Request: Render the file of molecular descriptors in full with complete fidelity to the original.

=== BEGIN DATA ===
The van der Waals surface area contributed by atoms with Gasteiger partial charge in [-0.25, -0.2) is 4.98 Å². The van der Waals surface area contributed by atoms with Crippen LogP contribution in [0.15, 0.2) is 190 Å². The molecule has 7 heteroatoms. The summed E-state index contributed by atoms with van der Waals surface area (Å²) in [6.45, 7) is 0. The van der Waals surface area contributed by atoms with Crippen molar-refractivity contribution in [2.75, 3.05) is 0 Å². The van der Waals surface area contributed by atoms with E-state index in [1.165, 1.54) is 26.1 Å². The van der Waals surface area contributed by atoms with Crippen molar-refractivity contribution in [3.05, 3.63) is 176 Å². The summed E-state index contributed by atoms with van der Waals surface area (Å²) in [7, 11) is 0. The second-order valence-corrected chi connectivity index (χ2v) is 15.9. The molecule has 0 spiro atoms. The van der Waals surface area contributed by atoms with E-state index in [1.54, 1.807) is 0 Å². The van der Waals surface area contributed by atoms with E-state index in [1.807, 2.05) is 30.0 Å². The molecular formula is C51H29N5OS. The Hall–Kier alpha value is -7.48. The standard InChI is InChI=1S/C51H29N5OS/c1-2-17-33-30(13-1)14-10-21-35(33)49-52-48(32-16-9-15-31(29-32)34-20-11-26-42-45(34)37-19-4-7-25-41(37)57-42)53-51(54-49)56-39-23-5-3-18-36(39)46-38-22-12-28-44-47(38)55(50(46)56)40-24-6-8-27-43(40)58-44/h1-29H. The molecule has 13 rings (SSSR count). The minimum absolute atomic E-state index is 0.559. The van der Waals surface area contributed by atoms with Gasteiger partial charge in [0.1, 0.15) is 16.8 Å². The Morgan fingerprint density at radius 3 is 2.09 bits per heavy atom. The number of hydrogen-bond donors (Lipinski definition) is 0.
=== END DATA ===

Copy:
The van der Waals surface area contributed by atoms with Gasteiger partial charge in [-0.25, -0.2) is 4.98 Å². The van der Waals surface area contributed by atoms with Crippen LogP contribution in [0.15, 0.2) is 190 Å². The molecule has 7 heteroatoms. The summed E-state index contributed by atoms with van der Waals surface area (Å²) in [6.45, 7) is 0. The van der Waals surface area contributed by atoms with Crippen molar-refractivity contribution in [2.75, 3.05) is 0 Å². The van der Waals surface area contributed by atoms with E-state index in [1.165, 1.54) is 26.1 Å². The van der Waals surface area contributed by atoms with Crippen molar-refractivity contribution in [3.05, 3.63) is 176 Å². The summed E-state index contributed by atoms with van der Waals surface area (Å²) in [7, 11) is 0. The second-order valence-corrected chi connectivity index (χ2v) is 15.9. The molecule has 0 spiro atoms. The van der Waals surface area contributed by atoms with E-state index in [1.54, 1.807) is 0 Å². The van der Waals surface area contributed by atoms with E-state index in [1.807, 2.05) is 30.0 Å². The molecular formula is C51H29N5OS. The Hall–Kier alpha value is -7.48. The standard InChI is InChI=1S/C51H29N5OS/c1-2-17-33-30(13-1)14-10-21-35(33)49-52-48(32-16-9-15-31(29-32)34-20-11-26-42-45(34)37-19-4-7-25-41(37)57-42)53-51(54-49)56-39-23-5-3-18-36(39)46-38-22-12-28-44-47(38)55(50(46)56)40-24-6-8-27-43(40)58-44/h1-29H. The molecule has 13 rings (SSSR count). The minimum absolute atomic E-state index is 0.559. The van der Waals surface area contributed by atoms with Gasteiger partial charge in [0.1, 0.15) is 16.8 Å². The Morgan fingerprint density at radius 3 is 2.09 bits per heavy atom. The number of hydrogen-bond donors (Lipinski definition) is 0.